Lee Krasner at the Barbican

This was the first major exhibition of Krasner’s work in 50 years. I was interested to see it and to consider the influences on her work and the context under which it was produced.

Some of her influences were shown in the very first exhibition room. It contained a few, very vibrant and colourful, quite small abstract paintings. But one wall of the room simply showed a series of very large scale photos of flowers. The gallery notes explained how, in 1945, Krasner moved to Springs (near East Hampton, NY). Her father’s death, the year before, had ‘left her unable to paint anything but what she affectionately called her grey slabs‘.

Now, surrounded by nature, a ‘new kind of imagery was coming through, she worked on her ‘Little Images – vibrant, jewel-like abstractions, pulsing with an even rhythm’.

The photos on the wall were taken by her friend, Ray Eames who ‘documented the wildlife in Springs that inspire this work’.


The curator had, very effectively, displayed the paintings and photos together to express the way  surroundings had influenced the images produced.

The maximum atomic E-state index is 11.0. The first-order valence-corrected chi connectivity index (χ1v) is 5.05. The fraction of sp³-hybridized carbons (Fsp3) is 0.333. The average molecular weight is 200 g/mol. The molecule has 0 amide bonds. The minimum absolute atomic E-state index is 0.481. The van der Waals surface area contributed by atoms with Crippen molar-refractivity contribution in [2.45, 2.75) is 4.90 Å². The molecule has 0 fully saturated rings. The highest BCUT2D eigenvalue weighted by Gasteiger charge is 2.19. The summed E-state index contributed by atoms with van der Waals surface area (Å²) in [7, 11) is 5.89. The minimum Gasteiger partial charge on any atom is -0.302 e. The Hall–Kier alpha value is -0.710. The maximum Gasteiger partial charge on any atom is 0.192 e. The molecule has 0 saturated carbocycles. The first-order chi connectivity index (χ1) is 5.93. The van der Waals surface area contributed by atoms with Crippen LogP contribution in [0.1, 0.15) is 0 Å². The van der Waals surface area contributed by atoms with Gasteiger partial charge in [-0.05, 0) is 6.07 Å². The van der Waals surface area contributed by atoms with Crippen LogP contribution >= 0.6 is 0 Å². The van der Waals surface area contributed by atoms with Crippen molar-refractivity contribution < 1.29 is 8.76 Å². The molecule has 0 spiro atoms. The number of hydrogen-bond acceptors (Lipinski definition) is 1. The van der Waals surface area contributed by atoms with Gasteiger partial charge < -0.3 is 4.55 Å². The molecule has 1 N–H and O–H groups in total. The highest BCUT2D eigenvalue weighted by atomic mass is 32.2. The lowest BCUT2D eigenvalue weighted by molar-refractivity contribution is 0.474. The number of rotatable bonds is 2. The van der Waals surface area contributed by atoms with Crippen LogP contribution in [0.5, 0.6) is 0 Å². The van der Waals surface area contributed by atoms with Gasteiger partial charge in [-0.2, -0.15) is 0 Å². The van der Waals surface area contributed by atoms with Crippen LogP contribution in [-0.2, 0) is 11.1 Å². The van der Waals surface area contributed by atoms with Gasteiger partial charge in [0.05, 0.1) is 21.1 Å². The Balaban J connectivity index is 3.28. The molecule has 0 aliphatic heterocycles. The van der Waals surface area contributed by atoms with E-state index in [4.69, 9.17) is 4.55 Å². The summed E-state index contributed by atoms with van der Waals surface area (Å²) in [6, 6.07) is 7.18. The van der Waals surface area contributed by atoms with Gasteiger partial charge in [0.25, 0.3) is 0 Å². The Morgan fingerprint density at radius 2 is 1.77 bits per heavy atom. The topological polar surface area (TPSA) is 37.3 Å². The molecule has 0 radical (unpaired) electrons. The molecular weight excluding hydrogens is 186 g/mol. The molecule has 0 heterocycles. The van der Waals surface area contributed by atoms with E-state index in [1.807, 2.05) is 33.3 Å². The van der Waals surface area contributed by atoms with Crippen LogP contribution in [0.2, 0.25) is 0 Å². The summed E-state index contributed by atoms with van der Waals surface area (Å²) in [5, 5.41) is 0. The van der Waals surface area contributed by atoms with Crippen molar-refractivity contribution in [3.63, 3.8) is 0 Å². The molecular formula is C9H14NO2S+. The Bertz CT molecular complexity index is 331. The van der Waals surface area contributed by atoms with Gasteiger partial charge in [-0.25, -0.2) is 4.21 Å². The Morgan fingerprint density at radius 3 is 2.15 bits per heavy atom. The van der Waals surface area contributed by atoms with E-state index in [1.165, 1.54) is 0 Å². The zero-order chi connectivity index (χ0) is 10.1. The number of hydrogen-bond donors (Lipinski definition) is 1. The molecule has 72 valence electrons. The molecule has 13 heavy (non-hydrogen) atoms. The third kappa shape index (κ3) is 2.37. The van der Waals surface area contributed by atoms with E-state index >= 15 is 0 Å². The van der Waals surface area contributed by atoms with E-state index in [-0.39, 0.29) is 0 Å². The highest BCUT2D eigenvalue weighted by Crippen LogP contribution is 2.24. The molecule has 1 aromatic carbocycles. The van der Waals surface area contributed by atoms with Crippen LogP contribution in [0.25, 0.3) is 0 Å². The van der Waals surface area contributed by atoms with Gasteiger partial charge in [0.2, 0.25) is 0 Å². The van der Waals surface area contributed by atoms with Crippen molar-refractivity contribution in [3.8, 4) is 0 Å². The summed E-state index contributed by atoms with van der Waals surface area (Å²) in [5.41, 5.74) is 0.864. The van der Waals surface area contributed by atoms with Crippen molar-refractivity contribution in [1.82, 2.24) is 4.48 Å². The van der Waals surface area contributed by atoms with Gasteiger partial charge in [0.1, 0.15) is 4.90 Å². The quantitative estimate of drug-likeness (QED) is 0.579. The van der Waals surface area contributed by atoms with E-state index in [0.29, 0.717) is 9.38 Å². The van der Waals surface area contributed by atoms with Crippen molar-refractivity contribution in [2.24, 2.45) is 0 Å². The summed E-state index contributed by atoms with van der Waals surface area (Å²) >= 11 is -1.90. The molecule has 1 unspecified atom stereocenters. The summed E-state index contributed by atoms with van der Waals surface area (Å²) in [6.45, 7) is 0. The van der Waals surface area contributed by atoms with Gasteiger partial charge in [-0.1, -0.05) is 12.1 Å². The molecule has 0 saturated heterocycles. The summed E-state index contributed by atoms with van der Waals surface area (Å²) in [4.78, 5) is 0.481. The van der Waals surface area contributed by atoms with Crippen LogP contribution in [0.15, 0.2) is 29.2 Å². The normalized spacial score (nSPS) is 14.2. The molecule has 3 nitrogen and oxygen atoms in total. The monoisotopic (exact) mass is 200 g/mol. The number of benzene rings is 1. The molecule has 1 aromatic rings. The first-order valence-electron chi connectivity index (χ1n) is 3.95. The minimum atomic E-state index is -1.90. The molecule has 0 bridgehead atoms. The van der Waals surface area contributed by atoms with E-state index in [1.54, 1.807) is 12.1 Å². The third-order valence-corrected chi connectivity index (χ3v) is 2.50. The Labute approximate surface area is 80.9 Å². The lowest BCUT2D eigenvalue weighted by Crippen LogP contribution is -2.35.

A couple of examples of the society in which Krasner operated, were shown later in the exhibition. At the age of 19 she was due to study at the National Academy of Design. She was obviously extremely talented and, in later interviews, would talk of how ‘the Academy had refused to believe her capable’ of a plein-air portrait she had submitted.

She protested about this and was promoted to the life-drawing class, but she did not like the traditional approach of the Academy, which she described as ‘a sterile atmosphere of …. congealed mediocrity’.

Another example of the times in which she was working came after the Wall Street Crash. The depression that followed forced her to leave the National Academy. In 1937 she was awarded a scholarship to attend classes at the Hans Hoffman School. The images in the ‘Life Drawing’ room showed how Krasner made her first venture into abstraction attracting the comment from Hoffman that her work was so good ‘you would not know it was done by a woman’.

Seeing the exhibition and the paintings themselves was a great opportunity, but the curator had also effectively introduced many descriptions of the  influences and contexts under which Krasner produced her work.